Hypoaldosteronism

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Hypoaldosteronism
Classification and external resources
Aldosterone-2D-skeletal.svg
ICD-10 E27.4
DiseasesDB 20960
MeSH D006994

In medicine (endocrinology), hypoaldosteronism refers to decreased levels of the hormone aldosterone.

The term "isolated hypoaldosteronism" is used to describe lowered aldosterone without corresponding changes in cortisol.[1] (The two hormones are both produced by the adrenals.)

Causes[edit]

There are several causes for this condition, including primary adrenal insufficiency, congenital adrenal hyperplasia, and medications (certain diuretics, NSAIDs, and ACE inhibitors).

  1. Primary adrenal insufficiency
  2. Congenital adrenal hyperplasia (21 and 11β but not 17)
  3. Aldosterone synthase deficiency
  • Hyporeninemic hypoaldosteronism (due to decreased angiotensin 2 production as well as intra-adrenal dysfunction)[2]
  1. Renal dysfunction-most commonly diabetic nephropathy
  2. ACE inhibitors
  3. NSAIDs
  4. Cyclosporine

Treatment[edit]

Effects[edit]

This condition may result in hyperkalemia, when it is sometimes termed 'type 4 renal tubular acidosis' even though it doesn't actually cause acidosis. It can also cause urinary sodium wasting, leading to volume depletion and hypotension.

Na+ is lost in the urine. K+ is retained, and the plasma K+ rises.[citation needed]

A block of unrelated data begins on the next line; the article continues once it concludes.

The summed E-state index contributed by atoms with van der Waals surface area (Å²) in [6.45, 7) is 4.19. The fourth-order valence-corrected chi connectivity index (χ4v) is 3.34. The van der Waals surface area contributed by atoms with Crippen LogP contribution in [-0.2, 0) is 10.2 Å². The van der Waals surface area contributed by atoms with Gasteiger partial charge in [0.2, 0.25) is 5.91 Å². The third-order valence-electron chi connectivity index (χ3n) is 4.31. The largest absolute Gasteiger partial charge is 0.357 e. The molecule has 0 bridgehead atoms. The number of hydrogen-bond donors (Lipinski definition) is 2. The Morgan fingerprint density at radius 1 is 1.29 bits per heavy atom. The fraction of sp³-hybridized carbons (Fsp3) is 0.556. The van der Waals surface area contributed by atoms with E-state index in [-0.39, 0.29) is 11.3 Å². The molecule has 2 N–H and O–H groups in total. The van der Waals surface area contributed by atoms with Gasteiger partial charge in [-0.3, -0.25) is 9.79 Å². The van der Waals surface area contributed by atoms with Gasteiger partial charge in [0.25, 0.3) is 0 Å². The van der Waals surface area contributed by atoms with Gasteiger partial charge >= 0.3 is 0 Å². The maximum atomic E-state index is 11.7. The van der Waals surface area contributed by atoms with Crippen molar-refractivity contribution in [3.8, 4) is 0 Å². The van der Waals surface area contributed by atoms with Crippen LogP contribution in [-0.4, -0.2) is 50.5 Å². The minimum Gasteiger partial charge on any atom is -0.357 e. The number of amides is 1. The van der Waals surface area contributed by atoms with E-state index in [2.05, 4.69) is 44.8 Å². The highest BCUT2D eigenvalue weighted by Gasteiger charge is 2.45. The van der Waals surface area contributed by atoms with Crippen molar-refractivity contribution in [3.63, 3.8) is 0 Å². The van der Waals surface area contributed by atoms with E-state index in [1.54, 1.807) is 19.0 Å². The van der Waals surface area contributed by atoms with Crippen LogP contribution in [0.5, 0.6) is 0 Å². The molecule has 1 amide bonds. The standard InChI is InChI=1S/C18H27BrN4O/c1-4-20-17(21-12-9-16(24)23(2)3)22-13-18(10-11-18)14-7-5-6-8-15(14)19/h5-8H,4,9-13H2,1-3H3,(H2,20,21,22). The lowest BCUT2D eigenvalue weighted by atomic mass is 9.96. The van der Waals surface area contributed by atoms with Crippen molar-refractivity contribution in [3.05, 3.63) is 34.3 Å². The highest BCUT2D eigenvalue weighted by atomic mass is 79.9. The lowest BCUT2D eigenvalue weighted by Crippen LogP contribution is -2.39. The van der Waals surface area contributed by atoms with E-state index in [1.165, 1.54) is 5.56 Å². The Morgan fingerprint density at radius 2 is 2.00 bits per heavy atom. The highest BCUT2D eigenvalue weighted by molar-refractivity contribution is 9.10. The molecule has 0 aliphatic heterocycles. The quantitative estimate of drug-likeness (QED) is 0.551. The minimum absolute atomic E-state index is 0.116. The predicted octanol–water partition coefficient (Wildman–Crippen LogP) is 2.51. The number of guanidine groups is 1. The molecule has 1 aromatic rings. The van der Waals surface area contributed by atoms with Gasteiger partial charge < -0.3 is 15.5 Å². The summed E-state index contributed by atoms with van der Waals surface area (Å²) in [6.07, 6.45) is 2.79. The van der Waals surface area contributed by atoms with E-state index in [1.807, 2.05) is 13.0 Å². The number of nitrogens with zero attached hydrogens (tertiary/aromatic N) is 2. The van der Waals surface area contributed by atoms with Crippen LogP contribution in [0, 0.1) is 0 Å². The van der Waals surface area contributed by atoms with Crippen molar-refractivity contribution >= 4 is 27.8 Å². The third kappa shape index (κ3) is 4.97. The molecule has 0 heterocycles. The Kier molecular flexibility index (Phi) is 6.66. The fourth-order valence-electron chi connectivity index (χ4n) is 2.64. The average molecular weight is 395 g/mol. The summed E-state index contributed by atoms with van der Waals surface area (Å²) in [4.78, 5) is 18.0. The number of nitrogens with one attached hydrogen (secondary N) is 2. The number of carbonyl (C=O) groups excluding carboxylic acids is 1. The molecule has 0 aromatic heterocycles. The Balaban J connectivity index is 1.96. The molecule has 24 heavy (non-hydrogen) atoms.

When adrenal insufficiency develops rapidly, the amount of Na+ lost from the extracellular fluid exceeds the amount excreted in the urine, indicating that Na+ also must be entering cells. When the posterior pituitary is intact, salt loss exceeds water loss, and the plasma Na+ falls. However, the plasma volume also is reduced, resulting in hypotension, circulatory insufficiency, and, eventually, fatal shock. These changes can be prevented to a degree by increasing the dietary NaCl intake. Rats survive indefinitely on extra salt alone, but in dogs and most humans, the amount of supplementary salt needed is so large that it is almost impossible to prevent eventual collapse and death unless mineralocorticoid treatment is also instituted.[citation needed]

See also[edit]

References[edit]

  1. ^ Becker, Kenneth L. (2001). Principles and practice of endocrinology and metabolism. Lippincott Williams & Wilkins. pp. 785–. ISBN 978-0-7817-1750-2. Retrieved 15 July 2011. 
  2. ^ a b DeFronzo RA (1980). "Hyperkalemia and hyporeninemic hypoaldosteronism". Kidney Int. 17 (1): 118–34. doi:10.1038/ki.1980.14. PMID 6990088. 
  3. ^ Sebastian A, Schambelan M, Sutton JM (1984). "Amelioration of hyperchloremic acidosis with furosemide therapy in patients with chronic renal insufficiency and type 4 renal tubular acidosis". Am. J. Nephrol. 4 (5): 287–300. doi:10.1159/000166827. PMID 6524600.